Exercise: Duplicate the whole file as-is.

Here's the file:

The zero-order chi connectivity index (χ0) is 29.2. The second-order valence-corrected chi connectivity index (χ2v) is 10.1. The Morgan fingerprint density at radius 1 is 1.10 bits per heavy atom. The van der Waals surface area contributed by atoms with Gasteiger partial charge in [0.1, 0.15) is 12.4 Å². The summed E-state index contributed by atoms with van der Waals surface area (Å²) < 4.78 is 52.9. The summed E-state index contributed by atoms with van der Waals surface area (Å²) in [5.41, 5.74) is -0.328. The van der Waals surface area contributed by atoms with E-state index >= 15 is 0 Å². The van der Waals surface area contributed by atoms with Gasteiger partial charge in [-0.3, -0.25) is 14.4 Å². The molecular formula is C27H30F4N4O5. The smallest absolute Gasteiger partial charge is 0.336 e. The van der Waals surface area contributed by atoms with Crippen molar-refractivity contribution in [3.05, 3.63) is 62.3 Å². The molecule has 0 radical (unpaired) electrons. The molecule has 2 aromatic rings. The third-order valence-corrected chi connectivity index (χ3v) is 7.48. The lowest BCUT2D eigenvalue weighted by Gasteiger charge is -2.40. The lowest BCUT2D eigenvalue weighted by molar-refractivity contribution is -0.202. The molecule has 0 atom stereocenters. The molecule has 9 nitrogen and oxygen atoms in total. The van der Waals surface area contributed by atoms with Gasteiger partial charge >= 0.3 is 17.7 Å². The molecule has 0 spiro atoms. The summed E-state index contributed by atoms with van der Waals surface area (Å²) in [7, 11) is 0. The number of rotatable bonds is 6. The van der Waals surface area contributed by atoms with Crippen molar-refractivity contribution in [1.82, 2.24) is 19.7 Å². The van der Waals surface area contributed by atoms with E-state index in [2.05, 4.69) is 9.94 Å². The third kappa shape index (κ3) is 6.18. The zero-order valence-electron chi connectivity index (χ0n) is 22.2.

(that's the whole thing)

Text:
The zero-order chi connectivity index (χ0) is 29.2. The second-order valence-corrected chi connectivity index (χ2v) is 10.1. The Morgan fingerprint density at radius 1 is 1.10 bits per heavy atom. The van der Waals surface area contributed by atoms with Gasteiger partial charge in [0.1, 0.15) is 12.4 Å². The summed E-state index contributed by atoms with van der Waals surface area (Å²) < 4.78 is 52.9. The summed E-state index contributed by atoms with van der Waals surface area (Å²) in [5.41, 5.74) is -0.328. The van der Waals surface area contributed by atoms with E-state index >= 15 is 0 Å². The van der Waals surface area contributed by atoms with Gasteiger partial charge in [-0.3, -0.25) is 14.4 Å². The molecular formula is C27H30F4N4O5. The smallest absolute Gasteiger partial charge is 0.336 e. The van der Waals surface area contributed by atoms with Crippen molar-refractivity contribution in [3.05, 3.63) is 62.3 Å². The molecule has 0 radical (unpaired) electrons. The molecule has 2 aromatic rings. The third-order valence-corrected chi connectivity index (χ3v) is 7.48. The lowest BCUT2D eigenvalue weighted by Gasteiger charge is -2.40. The lowest BCUT2D eigenvalue weighted by molar-refractivity contribution is -0.202. The molecule has 0 atom stereocenters. The molecule has 9 nitrogen and oxygen atoms in total. The van der Waals surface area contributed by atoms with Gasteiger partial charge >= 0.3 is 17.7 Å². The molecule has 0 spiro atoms. The summed E-state index contributed by atoms with van der Waals surface area (Å²) in [7, 11) is 0. The number of rotatable bonds is 6. The van der Waals surface area contributed by atoms with Crippen molar-refractivity contribution in [1.82, 2.24) is 19.7 Å². The van der Waals surface area contributed by atoms with E-state index in [2.05, 4.69) is 9.94 Å². The third kappa shape index (κ3) is 6.18. The zero-order valence-electron chi connectivity index (χ0n) is 22.2.